PARIS (June 21, 2017) – Governor Eric J. Holcomb concluded his first international economic development trade mission today after visiting France to strengthen Indiana’s global business ties and advance the state’s aviation, aerospace and defense industries.
This week, the Governor and Secretary of Commerce Jim Schellinger led a delegation of Hoosier business leaders, government officials and economic development professionals to the 2017 International Paris Air Show, which is the largest aerospace event in the world. Indiana is home to more than 80 aerospace firms, and the aviation and defense industries employ approximately 57,000 Hoosiers.
“Indiana was front and center at the Paris Air Show this year,” said Governor Holcomb. “As a top state for aerospace manufacturing, this was a great opportunity to showcase our pro-growth business climate to a global audience of industry and government leaders. I’ve said I want to take Indiana to the world and bring the world to Indiana, and the meetings and connections made here at the air show are helping us to do just that.”
Governor Holcomb and members of the delegation met with leading executives of global firms in the industry, including companies interested in locating operations in Indiana as well as those with existing Indiana connections, such as:
- AAR Corporation, a global aftermarket solutions firm that employs more than 5,000 people in over 20 countries. The company’s full-service facility at the Indianapolis International Airport provides services such as maintenance, repair and flight control to major airliners.
- Arconic, which was formerly part of Alcoa, has Indiana operations in La Porte, which produces castings for aerospace and gas turbine engines, and Lafayette, which manufactures aerospace components and other products. In 2014, the company announced plans to construct a $100 million, 320,000-square-foot facility in La Porte to produce nickel-based superalloy jet engine parts, creating up to 329 new jobs by 2019.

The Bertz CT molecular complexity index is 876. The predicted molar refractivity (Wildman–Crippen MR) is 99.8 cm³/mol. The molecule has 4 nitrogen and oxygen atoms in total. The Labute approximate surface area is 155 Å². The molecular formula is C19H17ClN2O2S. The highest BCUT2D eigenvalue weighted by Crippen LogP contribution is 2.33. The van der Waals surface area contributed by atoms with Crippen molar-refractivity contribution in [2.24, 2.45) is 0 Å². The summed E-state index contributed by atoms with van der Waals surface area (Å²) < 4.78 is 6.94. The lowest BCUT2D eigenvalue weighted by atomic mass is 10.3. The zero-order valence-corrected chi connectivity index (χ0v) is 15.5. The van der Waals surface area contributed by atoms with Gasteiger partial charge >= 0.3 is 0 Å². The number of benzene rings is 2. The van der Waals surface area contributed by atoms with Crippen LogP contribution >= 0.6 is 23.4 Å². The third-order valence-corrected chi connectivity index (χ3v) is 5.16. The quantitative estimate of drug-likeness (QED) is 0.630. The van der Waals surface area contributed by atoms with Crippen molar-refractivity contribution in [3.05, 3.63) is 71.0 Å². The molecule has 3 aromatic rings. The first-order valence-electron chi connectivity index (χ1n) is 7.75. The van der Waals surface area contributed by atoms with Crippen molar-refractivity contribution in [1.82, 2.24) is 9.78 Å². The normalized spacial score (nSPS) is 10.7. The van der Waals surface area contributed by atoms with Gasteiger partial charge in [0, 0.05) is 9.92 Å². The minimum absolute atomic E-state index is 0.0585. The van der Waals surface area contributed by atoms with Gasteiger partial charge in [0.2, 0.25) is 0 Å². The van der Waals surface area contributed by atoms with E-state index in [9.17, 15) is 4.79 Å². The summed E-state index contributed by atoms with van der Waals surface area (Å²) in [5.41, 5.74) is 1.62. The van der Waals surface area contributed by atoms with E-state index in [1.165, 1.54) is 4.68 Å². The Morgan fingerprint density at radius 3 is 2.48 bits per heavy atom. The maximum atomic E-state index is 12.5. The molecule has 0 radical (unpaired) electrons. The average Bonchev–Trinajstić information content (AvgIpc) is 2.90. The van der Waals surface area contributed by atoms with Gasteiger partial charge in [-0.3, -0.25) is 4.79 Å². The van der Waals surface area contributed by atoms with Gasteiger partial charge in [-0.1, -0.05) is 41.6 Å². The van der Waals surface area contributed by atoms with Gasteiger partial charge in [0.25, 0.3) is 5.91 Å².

- Boeing, the world’s largest aerospace company and manufacturer of commercial jetliners and defense, space and security systems, which operates a hangar at the Gary/Chicago International Airport, supporting an estimated 12,000 direct and indirect jobs in Indiana.
- GE Aviation, a subsidiary of General Electric, which opened a new, $100 million jet engine facility in Lafayette in 2015 to assemble the new LEAP engine from CFM International – a 50/50 joint company of GE and Safran.
- Raytheon, a technology and innovation leader specializing in defense, civil government and cybersecurity solutions, which employs more than 1,500 Hoosiers across two locations in Indianapolis and Fort Wayne.
- Rolls-Royce, which is headquartered in the United Kingdom and has been operating in Indiana for more than 100 years. On Monday, the company, along with the state and Purdue University, announced a new, $24 million partnership to establish the nation’s most advanced turbine lab for compact gas turbine engines at Purdue University.
- Praxair, the largest industrial gases company in North and South America. The company has operations in Indianapolis and Burns Harbor as well as multiple welding supply stores around the state.
- Safran, a partner of CFM International, which produces the new, next generation LEAP engine. The France-based company is also the parent of MorphoTrust USA in Fort Wayne, which provides tech-enabled security and identity solutions.
- Thyssenkrupp, which is based in Germany and operates in 78 countries. The company supports more than 470 subsidiaries, including Thyssenkrupp Presta in Terre Haute, which manufactures automotive steering systems.
While in Paris, the delegation also met with executives of France-based companies with Indiana operations, including Bollore Group, the parent company of BlueIndy; Faurecia, an automotive supplier that employs approximately 1,800 Hoosiers; and Michelin, which employs more than 1,200 associates at its BF Goodrich Tire manufacturing plant in Allen County.
Indiana is home to more than 800 foreign-owned business facilities, which employ 170,800 Hoosiers, ranking number 14 in the nation for jobs supported by foreign-owned firms. In 2016, Indiana exported nearly $9 billion of goods to Europe, accounting for 25 percent of the state’s total exports.
This concludes Governor Holcomb’s first international trade mission. He traveled to Hungary where he met with top government officials, including Prime Minister Viktor Orbán, Minister of National Economy Mihály Varga, and Minister of Foreign Affairs and Trade Péter Szijjártó, to discuss economic cooperation between Indiana and Hungary. While in France, Governor Holcomb attended the 24 Hours of Le Mans auto race to strengthen Indiana’s automotive and motorsports sectors and debuted the state’s exhibit at the International Paris Air Show, showcasing the state’s aviation, aerospace and defense industry.
The Indiana Economic Development Corporation (IEDC) leads the state of Indiana’s economic development efforts, helping businesses launch, grow and locate in the state. Governed by a 15-member board chaired by Governor Eric J. Holcomb, the IEDC manages many initiatives, including performance-based tax credits, workforce training grants, innovation and entrepreneurship resources, public infrastructure assistance, and talent attraction and retention efforts. For more information about the IEDC, visit www.iedc.in.gov.